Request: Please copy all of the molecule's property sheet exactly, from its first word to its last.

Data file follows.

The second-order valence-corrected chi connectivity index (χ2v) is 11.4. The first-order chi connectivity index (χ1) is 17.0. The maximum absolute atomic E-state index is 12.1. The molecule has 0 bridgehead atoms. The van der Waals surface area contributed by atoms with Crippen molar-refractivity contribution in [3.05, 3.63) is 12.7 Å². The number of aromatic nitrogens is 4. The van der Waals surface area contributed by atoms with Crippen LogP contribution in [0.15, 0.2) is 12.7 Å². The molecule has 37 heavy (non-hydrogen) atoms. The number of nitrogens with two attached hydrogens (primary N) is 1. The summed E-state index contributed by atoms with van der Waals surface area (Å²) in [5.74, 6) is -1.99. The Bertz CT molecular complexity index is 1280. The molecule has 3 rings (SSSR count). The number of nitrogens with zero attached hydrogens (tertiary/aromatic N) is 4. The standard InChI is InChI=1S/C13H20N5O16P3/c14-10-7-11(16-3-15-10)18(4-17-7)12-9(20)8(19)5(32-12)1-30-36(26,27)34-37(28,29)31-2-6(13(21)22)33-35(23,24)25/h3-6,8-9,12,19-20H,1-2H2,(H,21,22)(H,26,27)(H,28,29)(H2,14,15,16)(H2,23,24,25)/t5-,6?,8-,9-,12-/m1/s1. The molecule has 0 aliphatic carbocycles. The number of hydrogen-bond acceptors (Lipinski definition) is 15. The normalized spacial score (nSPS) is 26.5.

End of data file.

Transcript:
The second-order valence-corrected chi connectivity index (χ2v) is 11.4. The first-order chi connectivity index (χ1) is 17.0. The maximum absolute atomic E-state index is 12.1. The molecule has 0 bridgehead atoms. The van der Waals surface area contributed by atoms with Crippen molar-refractivity contribution in [3.05, 3.63) is 12.7 Å². The number of aromatic nitrogens is 4. The van der Waals surface area contributed by atoms with Crippen LogP contribution in [0.15, 0.2) is 12.7 Å². The molecule has 37 heavy (non-hydrogen) atoms. The number of nitrogens with two attached hydrogens (primary N) is 1. The summed E-state index contributed by atoms with van der Waals surface area (Å²) in [5.74, 6) is -1.99. The Bertz CT molecular complexity index is 1280. The molecule has 3 rings (SSSR count). The number of nitrogens with zero attached hydrogens (tertiary/aromatic N) is 4. The standard InChI is InChI=1S/C13H20N5O16P3/c14-10-7-11(16-3-15-10)18(4-17-7)12-9(20)8(19)5(32-12)1-30-36(26,27)34-37(28,29)31-2-6(13(21)22)33-35(23,24)25/h3-6,8-9,12,19-20H,1-2H2,(H,21,22)(H,26,27)(H,28,29)(H2,14,15,16)(H2,23,24,25)/t5-,6?,8-,9-,12-/m1/s1. The molecule has 0 aliphatic carbocycles. The number of hydrogen-bond acceptors (Lipinski definition) is 15. The normalized spacial score (nSPS) is 26.5.